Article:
Sport is vital in the growth and development of children and young people and Tennis clubs provide opportunities for children to take part in exciting, challenging and healthy activities. All organisations that work with children have a shared duty to ensure that they benefit from a safe, enjoyable environment and are protected from abuse. CTC has systems in place to promote and maintain the highest standards possible, and to respond quickly to any concerns.
Working Together to Safeguard Children (HM Government, 2015) is a detailed government guidance document that applies to all organisations working with children. It stresses that organisations have a responsibility to work together, within a common framework, to ensure that those who come into contact with children are skilled and safe and to ensure that concerns are properly acted upon. Additionally, The LTA’s Safeguarding Department provides a wide range of resources and support to tennis organisations to help them meet their responsibilities.
The code of conduct for people working with children provides clear guidance on the types of attitude and conduct that help make tennis clubs safe, positive and friendly places for children. CTC has adopted this code and Coaches and volunteers follow the guidance.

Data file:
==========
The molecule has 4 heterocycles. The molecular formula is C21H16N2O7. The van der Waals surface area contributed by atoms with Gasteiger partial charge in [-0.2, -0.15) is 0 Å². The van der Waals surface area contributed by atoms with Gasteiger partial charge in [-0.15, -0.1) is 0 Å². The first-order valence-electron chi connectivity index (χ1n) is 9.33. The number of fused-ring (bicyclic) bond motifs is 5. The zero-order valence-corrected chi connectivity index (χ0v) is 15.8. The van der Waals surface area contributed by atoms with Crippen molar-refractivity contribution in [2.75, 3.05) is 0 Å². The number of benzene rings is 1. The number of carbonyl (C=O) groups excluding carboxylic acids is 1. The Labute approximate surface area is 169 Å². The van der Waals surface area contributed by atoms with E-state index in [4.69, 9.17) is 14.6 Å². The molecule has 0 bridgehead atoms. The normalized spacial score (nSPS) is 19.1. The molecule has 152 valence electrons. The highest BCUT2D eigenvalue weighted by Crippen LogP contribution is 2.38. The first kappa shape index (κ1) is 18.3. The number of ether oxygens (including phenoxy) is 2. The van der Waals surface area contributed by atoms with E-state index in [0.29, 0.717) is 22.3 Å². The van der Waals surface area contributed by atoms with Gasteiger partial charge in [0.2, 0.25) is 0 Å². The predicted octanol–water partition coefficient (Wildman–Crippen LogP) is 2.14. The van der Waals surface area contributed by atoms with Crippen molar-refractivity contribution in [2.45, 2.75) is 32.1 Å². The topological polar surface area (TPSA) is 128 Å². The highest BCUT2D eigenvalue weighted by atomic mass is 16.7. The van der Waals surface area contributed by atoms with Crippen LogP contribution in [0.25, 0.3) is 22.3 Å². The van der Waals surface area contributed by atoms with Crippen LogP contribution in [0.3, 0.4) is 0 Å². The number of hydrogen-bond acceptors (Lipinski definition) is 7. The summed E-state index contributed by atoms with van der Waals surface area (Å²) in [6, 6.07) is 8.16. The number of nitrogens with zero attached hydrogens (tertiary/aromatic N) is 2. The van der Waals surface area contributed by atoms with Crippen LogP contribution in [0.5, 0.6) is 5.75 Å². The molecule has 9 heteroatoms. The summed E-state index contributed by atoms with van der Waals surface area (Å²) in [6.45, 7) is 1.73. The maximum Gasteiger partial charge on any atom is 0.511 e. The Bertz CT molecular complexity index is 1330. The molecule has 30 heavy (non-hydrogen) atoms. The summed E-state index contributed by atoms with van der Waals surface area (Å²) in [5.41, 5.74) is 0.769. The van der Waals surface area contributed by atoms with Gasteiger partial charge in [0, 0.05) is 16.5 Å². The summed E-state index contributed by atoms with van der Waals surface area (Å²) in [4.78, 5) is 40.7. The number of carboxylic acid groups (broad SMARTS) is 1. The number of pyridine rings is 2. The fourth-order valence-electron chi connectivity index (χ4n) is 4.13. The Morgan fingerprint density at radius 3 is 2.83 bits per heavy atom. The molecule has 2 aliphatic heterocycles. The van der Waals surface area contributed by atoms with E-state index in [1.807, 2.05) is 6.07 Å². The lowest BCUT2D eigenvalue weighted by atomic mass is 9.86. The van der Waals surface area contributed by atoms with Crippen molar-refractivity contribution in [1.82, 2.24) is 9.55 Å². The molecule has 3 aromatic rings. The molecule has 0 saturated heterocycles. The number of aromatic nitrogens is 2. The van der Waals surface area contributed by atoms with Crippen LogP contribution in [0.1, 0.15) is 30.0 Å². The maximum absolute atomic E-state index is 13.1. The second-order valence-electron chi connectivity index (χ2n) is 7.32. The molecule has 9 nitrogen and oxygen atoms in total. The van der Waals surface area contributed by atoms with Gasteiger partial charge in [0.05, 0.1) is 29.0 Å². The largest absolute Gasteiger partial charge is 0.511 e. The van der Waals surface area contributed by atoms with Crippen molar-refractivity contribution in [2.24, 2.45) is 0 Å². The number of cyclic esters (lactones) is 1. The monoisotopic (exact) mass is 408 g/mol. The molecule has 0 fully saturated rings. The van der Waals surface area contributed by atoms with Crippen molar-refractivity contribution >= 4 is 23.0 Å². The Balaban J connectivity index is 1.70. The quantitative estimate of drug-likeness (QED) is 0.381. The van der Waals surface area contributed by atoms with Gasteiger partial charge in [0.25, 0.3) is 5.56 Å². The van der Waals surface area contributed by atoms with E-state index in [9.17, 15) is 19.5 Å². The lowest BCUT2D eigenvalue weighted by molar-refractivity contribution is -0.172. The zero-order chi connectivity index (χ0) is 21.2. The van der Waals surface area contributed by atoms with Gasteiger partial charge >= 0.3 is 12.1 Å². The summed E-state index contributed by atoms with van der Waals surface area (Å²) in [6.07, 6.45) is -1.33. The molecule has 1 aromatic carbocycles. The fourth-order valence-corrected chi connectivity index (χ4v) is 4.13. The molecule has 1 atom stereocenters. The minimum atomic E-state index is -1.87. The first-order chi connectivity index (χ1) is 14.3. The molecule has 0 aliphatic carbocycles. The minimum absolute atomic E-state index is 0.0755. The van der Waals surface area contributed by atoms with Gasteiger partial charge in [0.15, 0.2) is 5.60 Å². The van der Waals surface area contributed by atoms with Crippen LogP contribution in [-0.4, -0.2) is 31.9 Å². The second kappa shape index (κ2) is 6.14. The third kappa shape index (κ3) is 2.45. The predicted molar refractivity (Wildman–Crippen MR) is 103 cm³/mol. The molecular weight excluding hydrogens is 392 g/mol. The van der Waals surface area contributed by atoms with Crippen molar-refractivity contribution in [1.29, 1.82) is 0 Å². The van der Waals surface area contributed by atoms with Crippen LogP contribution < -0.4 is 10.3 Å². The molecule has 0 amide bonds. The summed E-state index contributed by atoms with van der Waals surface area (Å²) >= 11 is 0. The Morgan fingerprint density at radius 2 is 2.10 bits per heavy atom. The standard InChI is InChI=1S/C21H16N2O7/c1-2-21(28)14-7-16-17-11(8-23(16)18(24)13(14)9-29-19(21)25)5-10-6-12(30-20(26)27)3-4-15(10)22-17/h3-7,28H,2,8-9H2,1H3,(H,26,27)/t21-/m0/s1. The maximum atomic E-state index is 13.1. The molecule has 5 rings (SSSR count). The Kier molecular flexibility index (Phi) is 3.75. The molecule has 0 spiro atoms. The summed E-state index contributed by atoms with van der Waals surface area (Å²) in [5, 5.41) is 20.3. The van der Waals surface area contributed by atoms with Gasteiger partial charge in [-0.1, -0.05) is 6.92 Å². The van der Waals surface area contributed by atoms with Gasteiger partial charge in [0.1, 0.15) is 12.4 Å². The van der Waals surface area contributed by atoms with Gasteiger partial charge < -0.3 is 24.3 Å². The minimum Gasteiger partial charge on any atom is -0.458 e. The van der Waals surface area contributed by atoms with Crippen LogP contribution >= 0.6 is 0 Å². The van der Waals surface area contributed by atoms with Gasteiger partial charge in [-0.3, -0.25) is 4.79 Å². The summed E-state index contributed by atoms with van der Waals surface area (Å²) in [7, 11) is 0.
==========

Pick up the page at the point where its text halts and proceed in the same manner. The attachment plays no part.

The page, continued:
The specific steps that we take at CTC are:
- Using the guide to safer recruitment so that we find the right people to work with and around junior members,
- Using the self-declaration form for coaches and volunteers,
- Employing the policy on the use of images of children and young people so that there is safe and appropriate use of films and photographs of children under 18,
- Using the guidelines for travelling and, where appropriate, staying away. The guidance outlines all the major considerations, including transport, supervision, medical emergencies, nutrition and codes of conduct. It also covers what to do if child safety concerns arise, and includes a comprehensive checklist for away fixtures and overnight stays.
- Using a junior club membership form so that we gather the basic information needed to properly care for our junior members. (This form also seeks consent for activities and events where children and young adults are taken on trips or to special events.
- Using an incident report form if there are ever any concerns about incidents in which a child’s safety or welfare was placed at risk.
Safeguarding and protecting: what’s the difference?
‘Safeguarding’ applies to all the work we do to provide a safe, positive and friendly environment for children. We have adopted an open, accountable and responsible approach, based on the steps above, to make every effort to prevent problems before they occur.